Gulp. Those pre-1913 spikes look a lot smaller in comparison, don’t they? For the better part of a century, prices have been constantly rising for most consumer goods. The result is that workers’ wages must constantly be rising to even keep pace so they don’t lose their purchasing power. Wage increases are now basically mandatory to keep the cost of living of the American worker from falling, whereas from 1774 to 1912, that wasn’t the case.

Even worse, there are two products that have historically been especially important to the middle class: housing and college education. Unfortunately, for the last 40 or 50 years, these have increased in price even faster than the general rate of inflation:

Middle-class inflation.png

The terrible truth is that high U.S. wages, debt, and spending have been caused by tremendous inflation in the price of all goods and services, with truly astounding inflation occurring in the prices of housing and college. In order to keep up, we’ve been forced to constantly increase our wages, spend more for what we need and want, and take on debt when we couldn’t manage to.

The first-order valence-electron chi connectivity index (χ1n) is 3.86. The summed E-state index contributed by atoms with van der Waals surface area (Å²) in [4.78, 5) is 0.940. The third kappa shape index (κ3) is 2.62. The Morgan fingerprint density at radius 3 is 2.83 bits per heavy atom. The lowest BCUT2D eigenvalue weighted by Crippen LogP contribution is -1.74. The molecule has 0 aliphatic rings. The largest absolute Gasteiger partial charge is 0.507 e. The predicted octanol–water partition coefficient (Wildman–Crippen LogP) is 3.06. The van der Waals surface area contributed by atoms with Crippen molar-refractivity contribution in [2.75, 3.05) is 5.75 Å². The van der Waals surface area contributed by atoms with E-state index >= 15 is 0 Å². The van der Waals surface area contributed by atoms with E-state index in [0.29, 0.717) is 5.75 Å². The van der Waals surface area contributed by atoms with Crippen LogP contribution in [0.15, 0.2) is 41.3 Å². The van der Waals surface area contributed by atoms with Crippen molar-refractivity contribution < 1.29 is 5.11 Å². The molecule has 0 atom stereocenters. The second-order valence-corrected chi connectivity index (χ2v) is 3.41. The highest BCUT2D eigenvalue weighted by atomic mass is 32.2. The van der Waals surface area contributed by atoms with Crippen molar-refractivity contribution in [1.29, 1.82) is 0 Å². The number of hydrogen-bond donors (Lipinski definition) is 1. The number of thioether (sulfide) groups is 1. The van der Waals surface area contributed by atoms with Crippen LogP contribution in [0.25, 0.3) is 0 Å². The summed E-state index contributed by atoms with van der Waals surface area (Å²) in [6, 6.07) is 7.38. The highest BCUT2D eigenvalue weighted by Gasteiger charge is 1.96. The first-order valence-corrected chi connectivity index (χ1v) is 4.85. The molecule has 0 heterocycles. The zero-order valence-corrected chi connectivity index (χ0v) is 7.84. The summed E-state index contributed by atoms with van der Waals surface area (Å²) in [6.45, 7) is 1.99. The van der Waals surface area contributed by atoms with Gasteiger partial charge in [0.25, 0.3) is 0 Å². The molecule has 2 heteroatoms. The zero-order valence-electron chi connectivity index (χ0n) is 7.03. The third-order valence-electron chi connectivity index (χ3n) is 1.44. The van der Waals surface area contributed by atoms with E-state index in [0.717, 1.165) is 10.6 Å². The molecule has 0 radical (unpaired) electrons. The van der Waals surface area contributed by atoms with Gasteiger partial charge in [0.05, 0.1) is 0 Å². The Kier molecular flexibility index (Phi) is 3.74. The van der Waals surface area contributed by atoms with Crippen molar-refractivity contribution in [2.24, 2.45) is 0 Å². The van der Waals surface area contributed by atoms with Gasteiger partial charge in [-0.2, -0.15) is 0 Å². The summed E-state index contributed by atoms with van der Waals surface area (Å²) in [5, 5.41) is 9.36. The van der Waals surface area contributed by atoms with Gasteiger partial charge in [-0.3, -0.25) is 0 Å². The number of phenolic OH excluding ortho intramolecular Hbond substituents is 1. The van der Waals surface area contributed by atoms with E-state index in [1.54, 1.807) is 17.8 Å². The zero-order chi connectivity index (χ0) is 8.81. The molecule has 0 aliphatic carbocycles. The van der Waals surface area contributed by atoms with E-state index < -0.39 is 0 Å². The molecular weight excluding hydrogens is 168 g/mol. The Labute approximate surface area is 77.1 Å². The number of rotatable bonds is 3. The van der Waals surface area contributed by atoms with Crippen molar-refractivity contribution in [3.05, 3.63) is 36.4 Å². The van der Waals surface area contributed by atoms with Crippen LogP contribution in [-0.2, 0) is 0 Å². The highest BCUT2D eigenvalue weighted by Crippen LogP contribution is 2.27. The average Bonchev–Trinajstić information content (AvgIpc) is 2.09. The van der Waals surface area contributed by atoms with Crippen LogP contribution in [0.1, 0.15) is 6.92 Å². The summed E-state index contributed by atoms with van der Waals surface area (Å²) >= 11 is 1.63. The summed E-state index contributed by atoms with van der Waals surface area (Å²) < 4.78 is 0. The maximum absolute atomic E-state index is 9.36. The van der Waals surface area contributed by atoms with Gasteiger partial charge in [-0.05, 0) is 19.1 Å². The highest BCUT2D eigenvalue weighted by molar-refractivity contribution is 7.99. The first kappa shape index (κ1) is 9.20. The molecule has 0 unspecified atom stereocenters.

As long as deflation is not allowed to counterbalance inflation and the prices of essential goods and services are constantly rising, the American worker is going to be stuck on the treadmill of trying to make his income keep up with his rising expenses and using debt to plug holes. Even if what Zakaria wanted came to pass and new industries magically sprung into existence that employed everyone and gave them high wages, the cycle would still continue, and it would only be a matter of time before inflation made a mockery of even those wage levels.

Reporting from the 25th annual Gun Rights Policy Conference

I just got back from the panels of the 25th annual Gun Rights Policy Conference, and let me tell you, I sure am jazzed. I arrived early in the morning and was greeted by a handsome M1 Garand being raffled off by the Golden State Second Amendment Council (who I really need to join):